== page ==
• Text of the Validate and Cancel buttons (ActionButtonCaption and CancelButtonCaption properties)
  • Text that appears above the file browser (Title property)
  • Text that appears below the file browser (PromptText property)

The following code opens a customized save-file dialog box and displays the contents of the Documents directory in the browser area.

Var dlg As New SaveFileDialog
dlg.InitialFolder = SpecialFolder.Documents
dlg.Title = "Select a pdf file"
dlg.Filter = FileTypes1.Pdf

Var f As FolderItem
f = dlg.ShowModal
If f <> Nil Then
// Proceed normally
Else
// User Cancelled
End If

Selecting Folders

Sometimes you need to have the user select a Folder rather than a file using the Folder selector. You can do this using the FolderItem.ShowSelectFolderDialog function:

Var f As FolderItem
f = FolderItem.ShowSelectFolderDialog
If f <> Nil Then
MessageBox(f.Name)
End If

If you need more control over this selector, you can use the SelectFolderDialog class instead. The class has properties to modify the:

  • Action button caption
  • Cancel button caption
  • Initial Folder
  • Position on screen
  • Prompt text
  • Title
  • Default folder name

This code displays a customized Folder selector:

Var dlg As New SelectFolderDialog
dlg.ActionButtonCaption = "Select"
dlg.Title = "Title Property"
dlg.PromptText = "Prompt Text"
dlg.InitialFolder = SpecialFolder.Documents

Var f As FolderItem
f = dlg.ShowModal
If f <> Nil Then
// Use the FolderItem here
Else
// User cancelled
End If

File Formats

When saving your own files, you have to decide on the file format. You can use a text-based format such as JSON or XML or choose a binary format where you can include whatever types of data you want.

If you need to save a combination of data such as both text and graphics, here are some other options:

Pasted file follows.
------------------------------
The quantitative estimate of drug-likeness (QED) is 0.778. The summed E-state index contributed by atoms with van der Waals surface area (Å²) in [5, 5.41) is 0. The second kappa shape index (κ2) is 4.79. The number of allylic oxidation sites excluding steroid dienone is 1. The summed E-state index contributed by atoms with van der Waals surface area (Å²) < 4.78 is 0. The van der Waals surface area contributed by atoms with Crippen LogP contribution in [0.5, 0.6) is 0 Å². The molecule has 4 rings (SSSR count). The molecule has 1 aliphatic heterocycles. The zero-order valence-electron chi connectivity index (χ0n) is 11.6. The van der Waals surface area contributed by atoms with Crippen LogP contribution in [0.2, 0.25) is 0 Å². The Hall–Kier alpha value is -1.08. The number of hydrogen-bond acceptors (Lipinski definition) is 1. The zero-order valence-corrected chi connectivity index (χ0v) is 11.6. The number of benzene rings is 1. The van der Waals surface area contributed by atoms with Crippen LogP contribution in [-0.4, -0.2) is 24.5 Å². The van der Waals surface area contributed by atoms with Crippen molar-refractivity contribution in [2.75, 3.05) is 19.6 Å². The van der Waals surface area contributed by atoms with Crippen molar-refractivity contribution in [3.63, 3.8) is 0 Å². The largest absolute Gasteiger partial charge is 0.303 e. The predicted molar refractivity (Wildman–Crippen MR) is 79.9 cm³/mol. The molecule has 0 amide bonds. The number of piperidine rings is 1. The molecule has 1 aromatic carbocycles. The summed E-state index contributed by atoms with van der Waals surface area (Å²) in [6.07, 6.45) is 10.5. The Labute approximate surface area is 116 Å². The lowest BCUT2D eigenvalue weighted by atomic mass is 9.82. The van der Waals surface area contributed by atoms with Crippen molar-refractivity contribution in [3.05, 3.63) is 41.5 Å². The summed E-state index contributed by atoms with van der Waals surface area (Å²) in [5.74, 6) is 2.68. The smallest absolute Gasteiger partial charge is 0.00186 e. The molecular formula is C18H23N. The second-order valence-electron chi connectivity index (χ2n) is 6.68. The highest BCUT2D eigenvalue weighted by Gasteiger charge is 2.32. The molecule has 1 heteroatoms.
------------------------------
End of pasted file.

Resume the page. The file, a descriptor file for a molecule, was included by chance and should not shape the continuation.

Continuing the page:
• You could use a text file and include the path to the related graphics files. This doesn’t work great for transferring files around, though.
  • Although a text file cannot contain graphics you could still use a text format using JSON or XML and then use the EncodeBase64 and DecodeBase64 functions to convert binary information such as pictures to text, inserting them into JSON/XML as appropriate, but this will make the files pretty large.
  • You could save the file as a binary file and embed everything in the file at specific locations, but this is less common these days.
  • You could use a SQLite database as the file format and create one or more tables to contain what you want to save. This is pretty useful and fully cross platform.
  • On MacOS there is a concept called a “package” that is essentially a folder that is treated as a file. This is not cross platform but is a way to combine different types of data. More information from Apple: Document Packages

See Also

FolderItem class; SpecialFolder module; FolderItem.Constructor(f_as_FolderItem), FolderItem.ShowOpenFileDialog, FolderItem.ShowSaveFileDialog, FolderItem.ShowSelectFolderDialog, FolderItem.DriveAt, FolderItem.DriveCount functions